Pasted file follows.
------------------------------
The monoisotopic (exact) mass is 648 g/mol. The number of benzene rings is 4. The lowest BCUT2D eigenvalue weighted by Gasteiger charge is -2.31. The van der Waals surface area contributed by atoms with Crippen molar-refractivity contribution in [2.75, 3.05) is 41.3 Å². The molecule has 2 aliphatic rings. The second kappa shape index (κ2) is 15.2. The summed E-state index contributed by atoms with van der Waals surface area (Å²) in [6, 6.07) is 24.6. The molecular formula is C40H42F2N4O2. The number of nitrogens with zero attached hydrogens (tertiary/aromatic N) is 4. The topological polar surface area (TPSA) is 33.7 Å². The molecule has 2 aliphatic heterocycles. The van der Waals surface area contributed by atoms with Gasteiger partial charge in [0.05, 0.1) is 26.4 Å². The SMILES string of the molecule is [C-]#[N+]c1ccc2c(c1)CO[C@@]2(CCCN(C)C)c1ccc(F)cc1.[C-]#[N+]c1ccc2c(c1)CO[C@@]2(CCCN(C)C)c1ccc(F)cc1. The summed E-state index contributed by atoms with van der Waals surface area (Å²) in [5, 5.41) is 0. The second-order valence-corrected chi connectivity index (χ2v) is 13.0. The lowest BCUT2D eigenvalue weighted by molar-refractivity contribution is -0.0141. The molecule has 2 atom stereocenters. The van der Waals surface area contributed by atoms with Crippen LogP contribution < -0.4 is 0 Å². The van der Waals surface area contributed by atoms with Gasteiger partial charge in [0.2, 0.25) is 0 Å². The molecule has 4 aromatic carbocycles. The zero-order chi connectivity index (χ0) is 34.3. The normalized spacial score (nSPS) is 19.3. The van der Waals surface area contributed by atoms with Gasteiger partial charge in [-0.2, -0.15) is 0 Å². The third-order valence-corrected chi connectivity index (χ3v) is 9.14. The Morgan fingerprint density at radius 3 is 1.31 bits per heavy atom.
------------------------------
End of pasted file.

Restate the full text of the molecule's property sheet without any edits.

The monoisotopic (exact) mass is 648 g/mol. The number of benzene rings is 4. The lowest BCUT2D eigenvalue weighted by Gasteiger charge is -2.31. The van der Waals surface area contributed by atoms with Crippen molar-refractivity contribution in [2.75, 3.05) is 41.3 Å². The molecule has 2 aliphatic rings. The second kappa shape index (κ2) is 15.2. The summed E-state index contributed by atoms with van der Waals surface area (Å²) in [6, 6.07) is 24.6. The molecular formula is C40H42F2N4O2. The number of nitrogens with zero attached hydrogens (tertiary/aromatic N) is 4. The topological polar surface area (TPSA) is 33.7 Å². The molecule has 2 aliphatic heterocycles. The van der Waals surface area contributed by atoms with Gasteiger partial charge in [0.05, 0.1) is 26.4 Å². The SMILES string of the molecule is [C-]#[N+]c1ccc2c(c1)CO[C@@]2(CCCN(C)C)c1ccc(F)cc1.[C-]#[N+]c1ccc2c(c1)CO[C@@]2(CCCN(C)C)c1ccc(F)cc1. The summed E-state index contributed by atoms with van der Waals surface area (Å²) in [5, 5.41) is 0. The second-order valence-corrected chi connectivity index (χ2v) is 13.0. The lowest BCUT2D eigenvalue weighted by molar-refractivity contribution is -0.0141. The molecule has 2 atom stereocenters. The van der Waals surface area contributed by atoms with Crippen LogP contribution < -0.4 is 0 Å². The van der Waals surface area contributed by atoms with Gasteiger partial charge in [0.2, 0.25) is 0 Å². The molecule has 4 aromatic carbocycles. The zero-order chi connectivity index (χ0) is 34.3. The normalized spacial score (nSPS) is 19.3. The van der Waals surface area contributed by atoms with Gasteiger partial charge in [-0.2, -0.15) is 0 Å². The third-order valence-corrected chi connectivity index (χ3v) is 9.14. The Morgan fingerprint density at radius 3 is 1.31 bits per heavy atom.